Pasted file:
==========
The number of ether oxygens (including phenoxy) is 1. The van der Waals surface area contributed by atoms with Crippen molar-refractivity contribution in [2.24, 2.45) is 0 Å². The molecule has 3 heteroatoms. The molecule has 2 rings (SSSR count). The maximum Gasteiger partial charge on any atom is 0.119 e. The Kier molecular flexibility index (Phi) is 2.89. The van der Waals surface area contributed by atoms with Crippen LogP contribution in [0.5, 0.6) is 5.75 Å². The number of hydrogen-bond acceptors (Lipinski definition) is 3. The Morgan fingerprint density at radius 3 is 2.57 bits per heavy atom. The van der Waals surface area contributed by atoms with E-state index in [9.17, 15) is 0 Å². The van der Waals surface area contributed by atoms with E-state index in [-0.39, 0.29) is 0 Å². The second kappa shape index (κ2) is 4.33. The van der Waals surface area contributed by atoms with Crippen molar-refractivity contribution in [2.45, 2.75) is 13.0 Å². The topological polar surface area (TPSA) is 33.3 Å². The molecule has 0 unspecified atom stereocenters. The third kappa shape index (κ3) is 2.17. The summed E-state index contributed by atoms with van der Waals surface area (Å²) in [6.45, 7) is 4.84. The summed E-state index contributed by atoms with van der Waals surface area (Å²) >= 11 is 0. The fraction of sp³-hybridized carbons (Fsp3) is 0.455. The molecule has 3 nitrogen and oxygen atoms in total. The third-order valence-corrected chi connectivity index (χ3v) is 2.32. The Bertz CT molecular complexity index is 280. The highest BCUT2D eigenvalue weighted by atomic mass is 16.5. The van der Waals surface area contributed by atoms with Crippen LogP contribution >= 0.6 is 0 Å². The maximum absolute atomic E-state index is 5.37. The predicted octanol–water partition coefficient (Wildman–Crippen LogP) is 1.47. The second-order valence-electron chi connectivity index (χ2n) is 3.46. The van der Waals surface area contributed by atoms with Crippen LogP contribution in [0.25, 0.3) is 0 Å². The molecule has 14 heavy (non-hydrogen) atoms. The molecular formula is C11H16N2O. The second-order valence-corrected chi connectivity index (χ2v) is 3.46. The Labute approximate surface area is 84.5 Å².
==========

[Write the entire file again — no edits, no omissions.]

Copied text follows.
The number of ether oxygens (including phenoxy) is 1. The van der Waals surface area contributed by atoms with Crippen molar-refractivity contribution in [2.24, 2.45) is 0 Å². The molecule has 3 heteroatoms. The molecule has 2 rings (SSSR count). The maximum Gasteiger partial charge on any atom is 0.119 e. The Kier molecular flexibility index (Phi) is 2.89. The van der Waals surface area contributed by atoms with Crippen LogP contribution in [0.5, 0.6) is 5.75 Å². The number of hydrogen-bond acceptors (Lipinski definition) is 3. The Morgan fingerprint density at radius 3 is 2.57 bits per heavy atom. The van der Waals surface area contributed by atoms with E-state index in [9.17, 15) is 0 Å². The van der Waals surface area contributed by atoms with E-state index in [-0.39, 0.29) is 0 Å². The second kappa shape index (κ2) is 4.33. The van der Waals surface area contributed by atoms with Crippen molar-refractivity contribution in [2.45, 2.75) is 13.0 Å². The topological polar surface area (TPSA) is 33.3 Å². The molecule has 0 unspecified atom stereocenters. The third kappa shape index (κ3) is 2.17. The summed E-state index contributed by atoms with van der Waals surface area (Å²) in [6.45, 7) is 4.84. The summed E-state index contributed by atoms with van der Waals surface area (Å²) >= 11 is 0. The fraction of sp³-hybridized carbons (Fsp3) is 0.455. The molecule has 3 nitrogen and oxygen atoms in total. The third-order valence-corrected chi connectivity index (χ3v) is 2.32. The Bertz CT molecular complexity index is 280. The highest BCUT2D eigenvalue weighted by atomic mass is 16.5. The van der Waals surface area contributed by atoms with Crippen LogP contribution >= 0.6 is 0 Å². The maximum absolute atomic E-state index is 5.37. The predicted octanol–water partition coefficient (Wildman–Crippen LogP) is 1.47. The second-order valence-electron chi connectivity index (χ2n) is 3.46. The van der Waals surface area contributed by atoms with Crippen LogP contribution in [0.25, 0.3) is 0 Å². The molecule has 14 heavy (non-hydrogen) atoms. The molecular formula is C11H16N2O. The second-order valence-corrected chi connectivity index (χ2v) is 3.46. The Labute approximate surface area is 84.5 Å².